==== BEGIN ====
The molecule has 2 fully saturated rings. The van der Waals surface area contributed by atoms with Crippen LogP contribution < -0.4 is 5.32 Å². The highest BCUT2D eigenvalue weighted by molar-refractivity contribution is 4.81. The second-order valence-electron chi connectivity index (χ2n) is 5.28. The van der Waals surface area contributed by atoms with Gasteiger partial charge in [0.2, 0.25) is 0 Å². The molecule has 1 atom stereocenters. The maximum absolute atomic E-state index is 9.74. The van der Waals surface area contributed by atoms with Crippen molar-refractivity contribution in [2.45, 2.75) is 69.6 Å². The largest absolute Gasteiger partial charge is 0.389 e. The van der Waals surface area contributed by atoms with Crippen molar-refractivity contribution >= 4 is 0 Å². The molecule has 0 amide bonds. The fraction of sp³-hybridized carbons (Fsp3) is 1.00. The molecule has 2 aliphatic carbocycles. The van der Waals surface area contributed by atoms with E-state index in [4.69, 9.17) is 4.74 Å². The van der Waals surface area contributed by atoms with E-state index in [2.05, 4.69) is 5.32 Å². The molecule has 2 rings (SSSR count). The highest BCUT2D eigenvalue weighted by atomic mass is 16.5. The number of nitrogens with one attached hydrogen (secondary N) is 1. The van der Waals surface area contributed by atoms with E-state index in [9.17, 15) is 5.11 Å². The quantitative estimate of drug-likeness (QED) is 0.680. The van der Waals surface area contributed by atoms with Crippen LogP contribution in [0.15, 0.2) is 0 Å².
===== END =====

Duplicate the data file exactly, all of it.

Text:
The molecule has 2 fully saturated rings. The van der Waals surface area contributed by atoms with Crippen LogP contribution < -0.4 is 5.32 Å². The highest BCUT2D eigenvalue weighted by molar-refractivity contribution is 4.81. The second-order valence-electron chi connectivity index (χ2n) is 5.28. The van der Waals surface area contributed by atoms with Gasteiger partial charge in [0.2, 0.25) is 0 Å². The molecule has 1 atom stereocenters. The maximum absolute atomic E-state index is 9.74. The van der Waals surface area contributed by atoms with Crippen molar-refractivity contribution in [2.45, 2.75) is 69.6 Å². The largest absolute Gasteiger partial charge is 0.389 e. The van der Waals surface area contributed by atoms with Crippen molar-refractivity contribution >= 4 is 0 Å². The molecule has 0 amide bonds. The fraction of sp³-hybridized carbons (Fsp3) is 1.00. The molecule has 2 aliphatic carbocycles. The van der Waals surface area contributed by atoms with E-state index in [4.69, 9.17) is 4.74 Å². The van der Waals surface area contributed by atoms with E-state index in [2.05, 4.69) is 5.32 Å². The molecule has 2 rings (SSSR count). The highest BCUT2D eigenvalue weighted by atomic mass is 16.5. The number of nitrogens with one attached hydrogen (secondary N) is 1. The van der Waals surface area contributed by atoms with E-state index in [9.17, 15) is 5.11 Å². The quantitative estimate of drug-likeness (QED) is 0.680. The van der Waals surface area contributed by atoms with Crippen LogP contribution in [0.15, 0.2) is 0 Å².